The rupee zoomed Rs. 1.61 to 61.77 against the dollar and the Sensex rallied 685 points to 20,646.64 on Thursday after the US Federal Reserve surprised world markets by retaining its $85-billion monthly bond buying programme.
The Fed's decision is expected to ease the outflow of dollars from emerging markets, including India, stabilise the rupee and reduce the pressure on the current account deficit (the gap between dollar inflows and outflows). The Fed will review its decision at its next meeting that is expected in December.
Relieved investors pushed the Sensex and the rupee to their highest levels since November 11, 2010 and August 16, 2013, respectively. On the stock markets, Thursday's rally added Rs. 1.84 lakh crore to investor wealth.
"It (the Fed decision) came as a huge surprise," said Dipak Dasgupta, principal economic advisor in the finance ministry. "It has the potential to add about 50 basis points (100 basis points make up one percentage point) to our growth in the near term."
"It is business as usual for us," said Arvind Mayaram, economic affairs secretary.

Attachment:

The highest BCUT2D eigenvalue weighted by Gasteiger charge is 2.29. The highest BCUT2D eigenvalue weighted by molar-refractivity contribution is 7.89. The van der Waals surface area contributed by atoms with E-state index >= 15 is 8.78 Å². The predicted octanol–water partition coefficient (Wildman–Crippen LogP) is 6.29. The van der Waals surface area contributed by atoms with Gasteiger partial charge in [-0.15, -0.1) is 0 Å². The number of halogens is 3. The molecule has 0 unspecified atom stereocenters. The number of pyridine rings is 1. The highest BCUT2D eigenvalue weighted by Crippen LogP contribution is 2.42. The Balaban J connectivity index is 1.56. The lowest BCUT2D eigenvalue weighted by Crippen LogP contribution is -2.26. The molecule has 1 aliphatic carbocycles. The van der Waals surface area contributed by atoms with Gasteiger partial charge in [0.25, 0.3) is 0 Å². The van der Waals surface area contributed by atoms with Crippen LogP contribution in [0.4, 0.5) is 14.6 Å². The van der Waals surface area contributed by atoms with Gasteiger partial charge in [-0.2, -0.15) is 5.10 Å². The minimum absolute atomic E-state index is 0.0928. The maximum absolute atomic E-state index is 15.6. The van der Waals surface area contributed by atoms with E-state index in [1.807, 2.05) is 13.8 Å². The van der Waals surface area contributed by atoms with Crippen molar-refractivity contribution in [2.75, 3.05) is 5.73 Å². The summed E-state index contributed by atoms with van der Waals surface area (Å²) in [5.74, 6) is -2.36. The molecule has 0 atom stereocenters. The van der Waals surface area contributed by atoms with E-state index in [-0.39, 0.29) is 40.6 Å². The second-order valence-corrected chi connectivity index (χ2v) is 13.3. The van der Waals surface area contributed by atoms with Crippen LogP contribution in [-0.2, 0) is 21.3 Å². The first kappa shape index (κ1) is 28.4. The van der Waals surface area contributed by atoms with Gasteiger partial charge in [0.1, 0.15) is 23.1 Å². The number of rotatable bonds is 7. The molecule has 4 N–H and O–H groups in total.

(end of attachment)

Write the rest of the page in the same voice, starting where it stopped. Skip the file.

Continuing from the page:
All eyes are now on RBI governor Raghuram Rajan who will present his maiden monetary policy on Friday. The question on everyone's mind is: Will he cut rates?
"The government's objective is to incentivise growth… but ultimately, it is a decision the (RBI) governor will take..," said Mayaram.
India's growth rate had declined to 4.4% in the first quarter of the current financial year and many agencies, including the Prime Minister's Economic Advisory Council, have scaled down their GDP growth projections for 2013-14. The PMEAC has cut its forecast to 5.3% from 6.4% in April.
Reflecting India weakening economic fundamentals, the rupee had crashed 22% against the dollar between May 1 and August 28 when it hit a record low of 68.85 per dollar. It has since recovered some lost ground but is still down about 13% since May 1.
But the twin rallies in the currency and stock markets should not blind investors to the problems in the economy.
"We should watch out for indicators like export growth to continue and for investments to pick up (before we can say that the economy has bottomed out),"said Lalit Thakkar, managing director, institutions, Angel Broking.